When I was three, my mother left my father and me.
When I wasÂ five, my father told me he was driving to Denver to pick up my brother. I didn’t know I had a brother. IÂ knew I didn’t have a mother though.Â Â
My father drove from Canon City to Denver to a place called the Clown’s Den on Broadway Avenue. He didn’t know until he got there the place was a strip club. When he went in, my mother was performing on stage. When she was done, she asked my father if he wanted to ball. I guess that was seventies speak for fuck. My father said no, he just wanted to pick up his son. They walked three blocks to an apartment where my three-year-old brother was alone.Â
The first time I met my brother he held up two fingers and said “Peace.” He had a bowl haircut. His first night with us, my brother slept under the other twin bed in my bedroom. Then he stole my Pooh Bear. Later he won me over playing air guitar and singing, “King of the road king of the road king of the road.”
He wasÂ cute.
But he wasn’t a wealth of information regarding our mother.
“Was she pretty?”
“I don’t know, yeah, pretty.”
“Was she nice?”
“I don’t know, yeah, nice.”
“What did she like to do?”
“I don’t know, sing.”
“I like to sing.”
“She gave me peanut butter.”
“I like peanut butter.”
“I got peanut butter for breakfast.”
“I also got peanut butter for lunch and dinner.”
“I like macaroni and cheese for dinner. And IÂ alsoÂ like spinach.”
Pretty soon we weren’t talking about our mother anymore, and we didn’t speak of her again until I decided to find her when I was twenty-one years old. When I told my brother I’d found her he said, “I don’t want to talk to her.” And he never did.
I don’t know why I had to find her. See her, hear her, smell her, hold her even once.Â I was shy about hugging her though.Â You wait for somethingÂ your whole life. Then here she was.Â The mother is our Genesis.Â The mystery to me wasÂ in there,Â her body.Â I held her. Soon as I did,Â I was scared.Â My motherÂ lacked maternal instincts. Our entire relationship was comprisedÂ of her coming and going.Â She’d change her phone number, slip away. Resurface. Nothing to hold onto.Â A ghost.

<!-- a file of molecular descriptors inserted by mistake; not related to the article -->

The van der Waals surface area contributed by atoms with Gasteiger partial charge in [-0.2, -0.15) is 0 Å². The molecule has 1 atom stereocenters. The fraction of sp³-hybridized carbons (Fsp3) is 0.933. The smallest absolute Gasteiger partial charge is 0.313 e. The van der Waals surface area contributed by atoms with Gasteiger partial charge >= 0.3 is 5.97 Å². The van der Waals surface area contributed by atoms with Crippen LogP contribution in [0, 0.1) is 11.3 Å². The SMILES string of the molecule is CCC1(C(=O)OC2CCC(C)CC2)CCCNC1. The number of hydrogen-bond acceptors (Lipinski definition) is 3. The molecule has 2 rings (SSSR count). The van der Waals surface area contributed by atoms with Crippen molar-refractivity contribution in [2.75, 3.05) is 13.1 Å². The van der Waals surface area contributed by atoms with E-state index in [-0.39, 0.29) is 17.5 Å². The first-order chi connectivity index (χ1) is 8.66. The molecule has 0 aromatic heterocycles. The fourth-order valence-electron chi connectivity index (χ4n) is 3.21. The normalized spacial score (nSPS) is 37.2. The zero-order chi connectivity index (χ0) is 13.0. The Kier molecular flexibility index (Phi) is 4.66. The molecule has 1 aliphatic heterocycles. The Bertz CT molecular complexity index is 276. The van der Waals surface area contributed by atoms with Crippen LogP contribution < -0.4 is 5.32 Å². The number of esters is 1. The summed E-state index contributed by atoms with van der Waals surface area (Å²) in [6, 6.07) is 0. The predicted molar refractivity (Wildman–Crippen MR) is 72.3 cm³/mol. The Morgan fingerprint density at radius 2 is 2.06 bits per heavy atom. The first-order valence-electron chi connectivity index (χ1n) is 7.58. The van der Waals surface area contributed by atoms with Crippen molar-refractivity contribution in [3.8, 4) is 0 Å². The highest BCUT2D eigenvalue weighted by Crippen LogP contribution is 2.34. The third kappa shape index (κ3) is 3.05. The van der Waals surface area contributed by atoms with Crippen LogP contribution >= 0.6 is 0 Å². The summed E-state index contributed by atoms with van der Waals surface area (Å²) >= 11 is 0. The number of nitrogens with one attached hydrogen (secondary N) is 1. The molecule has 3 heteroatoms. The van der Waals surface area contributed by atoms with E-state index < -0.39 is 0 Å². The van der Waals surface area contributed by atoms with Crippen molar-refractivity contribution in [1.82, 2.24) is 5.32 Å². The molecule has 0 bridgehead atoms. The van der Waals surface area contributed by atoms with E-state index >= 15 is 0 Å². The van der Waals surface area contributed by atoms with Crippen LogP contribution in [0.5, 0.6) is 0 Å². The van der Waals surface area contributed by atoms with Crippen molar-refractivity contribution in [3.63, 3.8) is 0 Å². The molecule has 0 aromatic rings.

My best friend, Judy,Â told me a story one time aboutÂ howÂ her dead mother came to see herÂ when she was alone during a storm. JudyÂ felt scared about being alone; it was the first timeÂ she’d been alone withoutÂ her husband, andÂ her mother’s ghostÂ walked across the room and got into bed with herÂ and then spooned her until she fell asleep.
Judy and I work together. NotÂ long ago, sheÂ went on vacation;Â I didn’t see herÂ seven days. SoonÂ as she came back and I hugged her, I broke into tears. Unexpected.Â I’d just received news about my mother. About how and where she was. Something about the warmth of Judy in my arms, the body. Here she was.
The woman who gave birth to me lies on a slab, is on ice in Salt Lake City. Her body remains unclaimed.Â She’s been dead 59 days.
Her Mormon family has abandoned her dead. They didn’t agree with her lifestyle, whatever that was, and so they’re leaving her to the coroner to decide.Â
I can’t bring myself to speak to my mother’s family. For one thing,Â they’re strangers. And for another,Â they wouldn’t agree with my lifestyle either. So here we are, my dead mother and me, something in common. Â Her family doesn’t like us. We don’t trust God.
Forgive me Father, for I’ve sinned. ButÂ you’veÂ no idea about the body. Fifteen minutes in a strip club, fifteen minutes in a delivery room. That’s the body.Â You cock.
What happens to the body once you’re dead?Â Who looks after you? Is that personÂ gentle? Who cares?Â That’s the thing: the dead don’t care.Â Memorial services, funerals, these things are for those of usÂ who’re left behind. I always knew I’d end up taking care of the one person who didn’t take care of me.Â You bitch.
I hadn’t spoken to my mother in nine years. Someone I didn’t knowÂ let me she was dead. They won’t release the body to someone who’s not family. My mother’s friends are contacting me on Facebook. They want me to give the body to them.
My mother is never going to show upÂ a ghostÂ and comfort me the way Judy’s mother did. She isn’t going to advise me about what to do.
So I went numb then sad and then pissed before I wasÂ sad again.Â Nobody showedÂ me how to do this. Â Like when I was in graduate school, I started to self mutilate again.Â
Something about the blood.
I called my brother. HeÂ isn’t one for talkingÂ on the phone. He doesn’t like it. Truth be told, neither do I. But I called him and eventually broached the subject of our mother.Â I was the one who’d have to decide, after all.Â So IÂ babbled. “HerÂ friends should have her. They loved her. She loved them. I’ve got to let go of her,Â stop feeling bad about this.”Â
My mother’s friends wishÂ to take herÂ remains to aÂ place they mentioned to me on Facebook, a placeÂ significant to them, something I know nothing about.Â Between them.
And what isÂ there betweenÂ my mother and me,Â other than the blood I mean?